The 700s conclude with “Sports, ames & entertainment.” I had thought perhaps I might read a book about chess or even sports but then I spotted Ricky Jay’s name on the shelves.
I have a vague notion that this might have been something that Jay mentioned in a Fresh Air interview, but even if I’d never heard of it, seeing the magician and actor’s name on the spine would be enough to catch my attention. I first became aware of Jay from his collaborations with David Mamet and he had that rare charisma that made his every moment on screen electric.
This volume is a reprint of all the issues of a quarterly journal that Jay published at the end of the twentieth century looking at historical hoaxes, sideshow acts and other oddities. I noticed that the original was printed by Patrick Reagh, a letterpress printer I knew back when he still had his shop in Burbank (he was active in the Los Angeles book arts community at the same time that I had started a typography magazine and provided the type for an ex-girlfriend’s art book). At a point in history where so many letterpress printers were using Vandercook presses to do production work, he still used them only for proofing, producing larger editions on his enormous Heidelberg press. (Pat, if you happen to self-Google yourself and turn up this page, hi!)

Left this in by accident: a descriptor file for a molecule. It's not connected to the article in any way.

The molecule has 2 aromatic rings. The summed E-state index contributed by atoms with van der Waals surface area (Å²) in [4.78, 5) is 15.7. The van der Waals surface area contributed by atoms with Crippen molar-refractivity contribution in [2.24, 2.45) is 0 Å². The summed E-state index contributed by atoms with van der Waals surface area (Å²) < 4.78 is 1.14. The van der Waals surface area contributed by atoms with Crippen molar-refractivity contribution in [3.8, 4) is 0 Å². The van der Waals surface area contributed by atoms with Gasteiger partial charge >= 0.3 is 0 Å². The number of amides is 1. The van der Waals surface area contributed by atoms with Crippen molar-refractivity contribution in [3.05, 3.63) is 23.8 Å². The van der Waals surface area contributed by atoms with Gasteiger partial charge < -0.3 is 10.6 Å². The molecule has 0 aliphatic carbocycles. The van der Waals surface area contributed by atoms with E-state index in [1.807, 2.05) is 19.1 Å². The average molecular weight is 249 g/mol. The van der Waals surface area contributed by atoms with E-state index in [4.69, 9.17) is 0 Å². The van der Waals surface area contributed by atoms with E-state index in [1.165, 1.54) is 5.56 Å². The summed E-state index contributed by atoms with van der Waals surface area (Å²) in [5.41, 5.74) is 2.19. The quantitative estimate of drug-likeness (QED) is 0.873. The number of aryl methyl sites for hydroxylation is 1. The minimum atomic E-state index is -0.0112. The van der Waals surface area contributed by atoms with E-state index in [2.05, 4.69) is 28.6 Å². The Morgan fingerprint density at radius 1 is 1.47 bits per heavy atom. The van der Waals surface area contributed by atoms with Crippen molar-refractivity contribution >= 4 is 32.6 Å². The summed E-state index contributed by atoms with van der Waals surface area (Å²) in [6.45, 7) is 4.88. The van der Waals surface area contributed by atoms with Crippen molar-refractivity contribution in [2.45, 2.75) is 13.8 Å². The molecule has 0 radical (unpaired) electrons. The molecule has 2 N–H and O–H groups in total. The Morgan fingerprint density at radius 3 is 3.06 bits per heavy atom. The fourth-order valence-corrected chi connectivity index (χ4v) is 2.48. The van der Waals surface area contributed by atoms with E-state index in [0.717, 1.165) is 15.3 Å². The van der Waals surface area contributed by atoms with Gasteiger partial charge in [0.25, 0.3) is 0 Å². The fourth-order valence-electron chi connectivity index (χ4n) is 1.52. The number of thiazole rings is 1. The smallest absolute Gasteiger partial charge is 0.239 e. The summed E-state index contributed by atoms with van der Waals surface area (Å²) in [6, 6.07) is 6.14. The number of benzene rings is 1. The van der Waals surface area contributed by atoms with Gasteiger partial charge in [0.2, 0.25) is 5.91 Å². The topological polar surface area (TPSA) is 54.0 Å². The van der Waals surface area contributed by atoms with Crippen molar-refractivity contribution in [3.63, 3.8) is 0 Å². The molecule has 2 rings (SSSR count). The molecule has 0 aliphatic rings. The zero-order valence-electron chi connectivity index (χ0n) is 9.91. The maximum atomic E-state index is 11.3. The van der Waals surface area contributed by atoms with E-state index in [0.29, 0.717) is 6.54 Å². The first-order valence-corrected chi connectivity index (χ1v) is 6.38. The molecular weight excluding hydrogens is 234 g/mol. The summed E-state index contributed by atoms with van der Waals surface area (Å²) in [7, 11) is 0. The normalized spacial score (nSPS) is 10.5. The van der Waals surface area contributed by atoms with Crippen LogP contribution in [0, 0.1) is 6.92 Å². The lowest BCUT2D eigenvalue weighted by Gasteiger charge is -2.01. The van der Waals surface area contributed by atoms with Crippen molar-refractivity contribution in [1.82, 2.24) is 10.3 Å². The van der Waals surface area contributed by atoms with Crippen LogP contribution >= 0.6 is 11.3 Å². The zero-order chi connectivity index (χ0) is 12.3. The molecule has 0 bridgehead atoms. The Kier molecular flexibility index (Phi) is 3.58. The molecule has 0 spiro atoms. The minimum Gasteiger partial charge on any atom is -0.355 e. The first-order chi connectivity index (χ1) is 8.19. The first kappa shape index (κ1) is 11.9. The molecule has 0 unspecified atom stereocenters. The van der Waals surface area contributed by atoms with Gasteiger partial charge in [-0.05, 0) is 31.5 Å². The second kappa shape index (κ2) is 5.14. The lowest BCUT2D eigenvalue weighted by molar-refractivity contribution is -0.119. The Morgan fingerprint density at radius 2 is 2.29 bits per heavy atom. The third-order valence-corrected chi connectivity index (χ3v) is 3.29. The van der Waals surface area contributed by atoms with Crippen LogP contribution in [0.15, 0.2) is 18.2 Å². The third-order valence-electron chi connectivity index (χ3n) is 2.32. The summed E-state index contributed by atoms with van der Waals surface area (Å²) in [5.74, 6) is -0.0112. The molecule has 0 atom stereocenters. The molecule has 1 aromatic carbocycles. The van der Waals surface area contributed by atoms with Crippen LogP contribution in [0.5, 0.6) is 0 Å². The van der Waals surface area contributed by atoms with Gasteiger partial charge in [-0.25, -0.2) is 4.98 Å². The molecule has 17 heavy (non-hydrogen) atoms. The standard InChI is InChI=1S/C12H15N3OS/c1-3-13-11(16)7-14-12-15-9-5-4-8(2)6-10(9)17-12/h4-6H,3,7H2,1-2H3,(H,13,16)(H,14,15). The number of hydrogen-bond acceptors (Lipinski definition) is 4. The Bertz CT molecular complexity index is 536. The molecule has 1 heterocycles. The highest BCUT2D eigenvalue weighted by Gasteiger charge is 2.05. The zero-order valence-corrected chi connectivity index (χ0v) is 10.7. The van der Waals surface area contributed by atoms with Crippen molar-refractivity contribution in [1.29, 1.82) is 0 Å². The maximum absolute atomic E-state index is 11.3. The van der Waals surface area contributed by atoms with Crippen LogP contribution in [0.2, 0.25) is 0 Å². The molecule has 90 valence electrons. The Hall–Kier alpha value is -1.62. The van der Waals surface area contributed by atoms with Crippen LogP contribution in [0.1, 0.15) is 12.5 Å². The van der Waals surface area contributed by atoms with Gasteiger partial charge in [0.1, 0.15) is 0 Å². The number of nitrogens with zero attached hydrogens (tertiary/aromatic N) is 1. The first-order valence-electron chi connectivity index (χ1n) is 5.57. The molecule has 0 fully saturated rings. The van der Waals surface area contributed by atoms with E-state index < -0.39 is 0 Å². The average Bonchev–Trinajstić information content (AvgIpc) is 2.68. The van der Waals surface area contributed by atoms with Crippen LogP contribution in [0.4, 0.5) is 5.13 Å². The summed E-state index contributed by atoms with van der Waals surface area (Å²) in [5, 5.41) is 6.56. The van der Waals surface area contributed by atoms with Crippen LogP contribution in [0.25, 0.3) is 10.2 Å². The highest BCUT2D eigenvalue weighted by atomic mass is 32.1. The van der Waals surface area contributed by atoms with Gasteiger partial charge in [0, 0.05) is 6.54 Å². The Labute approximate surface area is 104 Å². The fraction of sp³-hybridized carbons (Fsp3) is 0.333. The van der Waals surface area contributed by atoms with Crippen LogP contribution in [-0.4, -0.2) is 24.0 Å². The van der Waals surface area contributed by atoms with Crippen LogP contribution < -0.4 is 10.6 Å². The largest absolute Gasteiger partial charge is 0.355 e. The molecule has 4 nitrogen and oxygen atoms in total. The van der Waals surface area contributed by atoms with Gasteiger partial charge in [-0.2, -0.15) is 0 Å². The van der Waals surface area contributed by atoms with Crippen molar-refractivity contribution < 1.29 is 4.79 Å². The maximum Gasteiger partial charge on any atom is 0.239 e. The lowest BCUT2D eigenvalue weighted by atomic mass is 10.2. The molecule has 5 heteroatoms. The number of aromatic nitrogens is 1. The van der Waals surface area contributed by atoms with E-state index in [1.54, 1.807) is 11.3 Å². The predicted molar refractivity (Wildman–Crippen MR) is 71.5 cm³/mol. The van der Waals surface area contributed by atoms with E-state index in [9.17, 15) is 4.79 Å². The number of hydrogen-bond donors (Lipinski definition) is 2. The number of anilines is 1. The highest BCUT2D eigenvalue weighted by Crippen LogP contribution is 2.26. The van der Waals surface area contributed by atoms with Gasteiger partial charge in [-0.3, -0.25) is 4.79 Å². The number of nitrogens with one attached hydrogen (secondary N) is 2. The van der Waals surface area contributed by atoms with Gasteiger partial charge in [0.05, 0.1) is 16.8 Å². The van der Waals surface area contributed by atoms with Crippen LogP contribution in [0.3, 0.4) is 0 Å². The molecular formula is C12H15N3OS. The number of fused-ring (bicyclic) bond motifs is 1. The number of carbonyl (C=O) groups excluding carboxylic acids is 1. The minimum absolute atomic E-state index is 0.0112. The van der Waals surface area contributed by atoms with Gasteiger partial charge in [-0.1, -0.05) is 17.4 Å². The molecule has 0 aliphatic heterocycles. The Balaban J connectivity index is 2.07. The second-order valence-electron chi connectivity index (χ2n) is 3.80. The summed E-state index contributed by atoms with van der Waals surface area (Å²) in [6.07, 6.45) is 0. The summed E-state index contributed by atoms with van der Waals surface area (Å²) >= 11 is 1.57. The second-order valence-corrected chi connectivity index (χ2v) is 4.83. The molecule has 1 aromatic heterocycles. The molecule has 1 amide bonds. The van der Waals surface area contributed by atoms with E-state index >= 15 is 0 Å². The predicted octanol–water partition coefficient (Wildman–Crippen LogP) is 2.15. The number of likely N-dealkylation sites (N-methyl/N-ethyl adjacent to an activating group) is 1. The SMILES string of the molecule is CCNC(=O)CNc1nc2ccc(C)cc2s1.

As for the book itself, it’s a journey into the weird and wonderful. Jay managed to put together an encyclopedic knowledge of these odd corners of history along with vintage illustrations which are reproduced here. Jay takes these anomalies apart as only an expert at magic and deceit can.
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